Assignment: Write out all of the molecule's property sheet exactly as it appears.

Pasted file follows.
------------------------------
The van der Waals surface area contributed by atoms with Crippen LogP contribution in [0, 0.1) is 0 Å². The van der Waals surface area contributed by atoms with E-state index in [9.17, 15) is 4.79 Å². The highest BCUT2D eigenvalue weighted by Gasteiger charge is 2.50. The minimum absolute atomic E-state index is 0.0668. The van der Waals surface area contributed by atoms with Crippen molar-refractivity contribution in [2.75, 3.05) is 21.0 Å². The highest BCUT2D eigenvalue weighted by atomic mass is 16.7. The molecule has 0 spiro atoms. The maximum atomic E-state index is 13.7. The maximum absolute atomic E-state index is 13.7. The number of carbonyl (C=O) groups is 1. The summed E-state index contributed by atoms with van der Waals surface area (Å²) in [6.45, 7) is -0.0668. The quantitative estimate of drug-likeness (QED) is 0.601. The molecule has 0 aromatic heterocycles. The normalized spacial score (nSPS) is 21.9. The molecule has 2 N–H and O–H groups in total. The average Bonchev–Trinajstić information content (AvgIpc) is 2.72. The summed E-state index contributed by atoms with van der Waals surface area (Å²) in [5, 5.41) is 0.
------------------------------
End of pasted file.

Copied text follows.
The van der Waals surface area contributed by atoms with Crippen LogP contribution in [0, 0.1) is 0 Å². The van der Waals surface area contributed by atoms with E-state index in [9.17, 15) is 4.79 Å². The highest BCUT2D eigenvalue weighted by Gasteiger charge is 2.50. The minimum absolute atomic E-state index is 0.0668. The van der Waals surface area contributed by atoms with Crippen molar-refractivity contribution in [2.75, 3.05) is 21.0 Å². The highest BCUT2D eigenvalue weighted by atomic mass is 16.7. The molecule has 0 spiro atoms. The maximum atomic E-state index is 13.7. The maximum absolute atomic E-state index is 13.7. The number of carbonyl (C=O) groups is 1. The summed E-state index contributed by atoms with van der Waals surface area (Å²) in [6.45, 7) is -0.0668. The quantitative estimate of drug-likeness (QED) is 0.601. The molecule has 0 aromatic heterocycles. The normalized spacial score (nSPS) is 21.9. The molecule has 2 N–H and O–H groups in total. The average Bonchev–Trinajstić information content (AvgIpc) is 2.72. The summed E-state index contributed by atoms with van der Waals surface area (Å²) in [5, 5.41) is 0.